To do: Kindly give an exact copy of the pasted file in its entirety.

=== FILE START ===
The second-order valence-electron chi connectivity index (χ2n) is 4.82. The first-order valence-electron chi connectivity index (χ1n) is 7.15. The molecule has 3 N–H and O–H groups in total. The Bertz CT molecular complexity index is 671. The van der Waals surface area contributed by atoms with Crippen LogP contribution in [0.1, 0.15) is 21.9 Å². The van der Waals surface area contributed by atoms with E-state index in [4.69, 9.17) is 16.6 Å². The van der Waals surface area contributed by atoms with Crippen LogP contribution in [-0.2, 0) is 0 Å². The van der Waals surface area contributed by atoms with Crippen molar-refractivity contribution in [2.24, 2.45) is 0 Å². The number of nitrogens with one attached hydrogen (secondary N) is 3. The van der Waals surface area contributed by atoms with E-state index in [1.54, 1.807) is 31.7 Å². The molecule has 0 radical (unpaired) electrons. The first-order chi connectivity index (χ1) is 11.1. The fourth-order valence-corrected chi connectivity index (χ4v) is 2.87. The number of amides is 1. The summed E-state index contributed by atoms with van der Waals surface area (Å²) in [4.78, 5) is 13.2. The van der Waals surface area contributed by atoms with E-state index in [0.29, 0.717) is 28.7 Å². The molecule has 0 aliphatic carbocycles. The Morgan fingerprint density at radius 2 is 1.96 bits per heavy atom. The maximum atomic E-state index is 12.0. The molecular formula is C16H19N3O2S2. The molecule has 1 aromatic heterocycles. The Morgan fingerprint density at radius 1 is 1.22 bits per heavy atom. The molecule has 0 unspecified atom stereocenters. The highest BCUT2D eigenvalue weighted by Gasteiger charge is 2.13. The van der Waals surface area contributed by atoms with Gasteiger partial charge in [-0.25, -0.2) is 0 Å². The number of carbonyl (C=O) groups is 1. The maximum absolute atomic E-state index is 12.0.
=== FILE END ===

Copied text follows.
The second-order valence-electron chi connectivity index (χ2n) is 4.82. The first-order valence-electron chi connectivity index (χ1n) is 7.15. The molecule has 3 N–H and O–H groups in total. The Bertz CT molecular complexity index is 671. The van der Waals surface area contributed by atoms with Crippen LogP contribution in [0.1, 0.15) is 21.9 Å². The van der Waals surface area contributed by atoms with E-state index in [4.69, 9.17) is 16.6 Å². The van der Waals surface area contributed by atoms with Crippen LogP contribution in [-0.2, 0) is 0 Å². The van der Waals surface area contributed by atoms with Crippen molar-refractivity contribution in [2.24, 2.45) is 0 Å². The number of nitrogens with one attached hydrogen (secondary N) is 3. The van der Waals surface area contributed by atoms with E-state index in [1.54, 1.807) is 31.7 Å². The molecule has 0 radical (unpaired) electrons. The first-order chi connectivity index (χ1) is 11.1. The fourth-order valence-corrected chi connectivity index (χ4v) is 2.87. The number of amides is 1. The summed E-state index contributed by atoms with van der Waals surface area (Å²) in [4.78, 5) is 13.2. The van der Waals surface area contributed by atoms with E-state index in [0.29, 0.717) is 28.7 Å². The molecule has 0 aliphatic carbocycles. The Morgan fingerprint density at radius 2 is 1.96 bits per heavy atom. The maximum atomic E-state index is 12.0. The molecular formula is C16H19N3O2S2. The molecule has 1 aromatic heterocycles. The Morgan fingerprint density at radius 1 is 1.22 bits per heavy atom. The molecule has 0 unspecified atom stereocenters. The highest BCUT2D eigenvalue weighted by Gasteiger charge is 2.13. The van der Waals surface area contributed by atoms with Gasteiger partial charge in [-0.25, -0.2) is 0 Å². The number of carbonyl (C=O) groups is 1. The maximum absolute atomic E-state index is 12.0.